One may lean upon the experiences of Minuchin (Structural Therapy) to assist the family in this scenario. By observing the patterns in this family, the therapist would hope to gain knowledge of the family’s structure. As well, it may be important to determine what may be different about the family structure once the mother remarried.

It is apparent that the divorce and second marriage were stressful times for the child. The child’s outcry could be in part due to the demolition of a coalition with his father. Though the family underwent a marital (or legal) restructuring, it may be necessary to restructure the “living” system in an effort to make the family stronger.

It may be plausible to address any incumbent boundaries caused by the marital shift. Due to the new “executive” system that is in place, it is necessary to evaluate the cohesion of that system and examine any residual effects. Additionally, this parental union may have to be alerted of the signs of triangulation as well as the methods for its avoidance.

The structural approach involves the technique of reframing, which can also be useful in assisting the child with coping with his “fits”. In short, there is a basic need for this family to redefine its boundaries to deal with the relevant stage of development. If appropriately applied, the Structural Approach may prove to be of assistance to this family.

A 34-year old female physician began getting anxious in elevators about 7 months ago. She became progressively more anxious in a variety of situations. Now she cannot cross bridges or go out to crowded places.

Cognitive-Behavioral Therapy, having roots in the social learning theory, would be a solid approach to this scenario. Cognitive restructuring may be a beneficial technique to accomplish modifying the client’s behaviors.

It is plausible that the client is dealing with issues regarding her beliefs and reasoning in a fashion that has affected her behavior. Through desensitization the client may be able to overcome the unnecessary anxiety that is associated with the situations described in the vignette.

By enhancing the client’s problem-solving and behavior-change skills she may be empowered to overcome her anxiety through a self-renown confidence. Additionally, a specific technique such as shaping could be employed, as it appears that the client has reached an extreme level of anxiety. It may require the client to take gradual steps towards such goals as crossing bridges and going into crowded places before she can achieve these feats.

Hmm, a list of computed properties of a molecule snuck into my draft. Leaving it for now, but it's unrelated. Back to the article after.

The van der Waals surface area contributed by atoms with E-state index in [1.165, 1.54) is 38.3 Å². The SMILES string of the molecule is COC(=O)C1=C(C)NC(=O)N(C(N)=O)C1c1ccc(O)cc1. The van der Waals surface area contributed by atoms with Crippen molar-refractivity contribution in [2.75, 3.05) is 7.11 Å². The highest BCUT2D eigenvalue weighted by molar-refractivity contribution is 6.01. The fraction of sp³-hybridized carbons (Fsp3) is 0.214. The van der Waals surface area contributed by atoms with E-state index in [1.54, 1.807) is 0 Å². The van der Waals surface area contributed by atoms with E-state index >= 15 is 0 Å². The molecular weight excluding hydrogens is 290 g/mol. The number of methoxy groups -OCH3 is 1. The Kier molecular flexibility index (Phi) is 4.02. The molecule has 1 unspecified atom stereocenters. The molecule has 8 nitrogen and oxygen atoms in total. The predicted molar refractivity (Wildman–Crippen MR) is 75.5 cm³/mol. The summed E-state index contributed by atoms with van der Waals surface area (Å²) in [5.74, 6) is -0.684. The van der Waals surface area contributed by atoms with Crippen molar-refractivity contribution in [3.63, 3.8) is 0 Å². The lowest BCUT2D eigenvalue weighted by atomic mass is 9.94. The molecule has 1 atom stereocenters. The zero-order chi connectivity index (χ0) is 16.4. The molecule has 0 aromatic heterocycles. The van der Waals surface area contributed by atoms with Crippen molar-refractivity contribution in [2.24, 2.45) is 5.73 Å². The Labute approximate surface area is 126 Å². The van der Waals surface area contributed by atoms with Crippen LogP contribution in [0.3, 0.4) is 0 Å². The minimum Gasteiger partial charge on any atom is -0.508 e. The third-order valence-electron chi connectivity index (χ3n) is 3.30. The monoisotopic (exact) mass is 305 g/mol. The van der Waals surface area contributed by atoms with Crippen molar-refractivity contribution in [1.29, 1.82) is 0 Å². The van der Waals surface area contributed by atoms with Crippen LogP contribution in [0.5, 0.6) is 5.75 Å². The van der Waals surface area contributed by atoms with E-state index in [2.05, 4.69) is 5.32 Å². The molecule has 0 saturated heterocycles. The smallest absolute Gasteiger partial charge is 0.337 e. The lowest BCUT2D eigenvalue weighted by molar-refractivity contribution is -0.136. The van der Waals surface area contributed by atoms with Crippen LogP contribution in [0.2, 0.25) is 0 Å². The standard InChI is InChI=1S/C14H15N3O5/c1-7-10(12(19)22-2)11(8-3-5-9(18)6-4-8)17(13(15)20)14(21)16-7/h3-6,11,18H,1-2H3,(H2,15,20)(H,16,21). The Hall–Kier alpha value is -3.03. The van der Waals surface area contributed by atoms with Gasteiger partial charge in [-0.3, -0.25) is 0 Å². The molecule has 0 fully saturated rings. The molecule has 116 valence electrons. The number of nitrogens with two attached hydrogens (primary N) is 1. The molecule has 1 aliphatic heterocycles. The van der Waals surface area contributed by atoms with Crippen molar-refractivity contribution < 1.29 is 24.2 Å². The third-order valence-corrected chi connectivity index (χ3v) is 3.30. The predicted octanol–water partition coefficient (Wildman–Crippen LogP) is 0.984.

A 43-year old male, recently unhappy with his career, sees himself as a failure and has begun to isolate himself because of a lack of confidence.

In dealing with this man’s career issue, one may employ the Strategic approach. In the vignette there is a clear problem that needs to be resolved or removed. It is beneficial to begin by defining the problem and then moving towards evaluating what the client has done to fix the issue.

By defining the necessary change and implementing a strategy for achieving that change, the client could be propelled to a more virtuous cycle. Additionally, the client could benefit from the reframing techniques practiced in Strategic Therapy.

By emphasizing positives and assisting the client through encouragement and direction, he may also begin to see his career in a different light. It seems the issue is rooted in his malcontent with his employment. In this instance I believe the lack of confidence may be a residual effect of his job situation. However, through combating his isolation through actions, he may be able to perpetuate his own confidence and gain a new awareness of his ability to acquire a job that may be more conducive to his happiness.

Another way the Strategic Approach may prove helpful is by utilizing the ordeals technique; in this instance the client may discard his isolated ways as he realizes that this behavior is not constructive.

A 24-year old male who is high functioning with no obvious diagnosis is confused about his goals in life.

Due to the over-functioning nature of the male depicted in the vignette, I believe that Experiential Therapy may be of most benefit, especially considering that there is no “obvious diagnosis”.

The Experiential approach is helpful because it relies on the personality of the therapist more so than that of the client. In this case, there is not much known about the client thus, the Experiential approach allows for the therapist to guide the therapeutic environment in an effort to learn more about the client. One manner in which the therapist can begin to assess the client is by evaluating the client’s level of individuality. An Experiential therapist can achieve this by fostering a warm climate in which the client feels respected and accepted.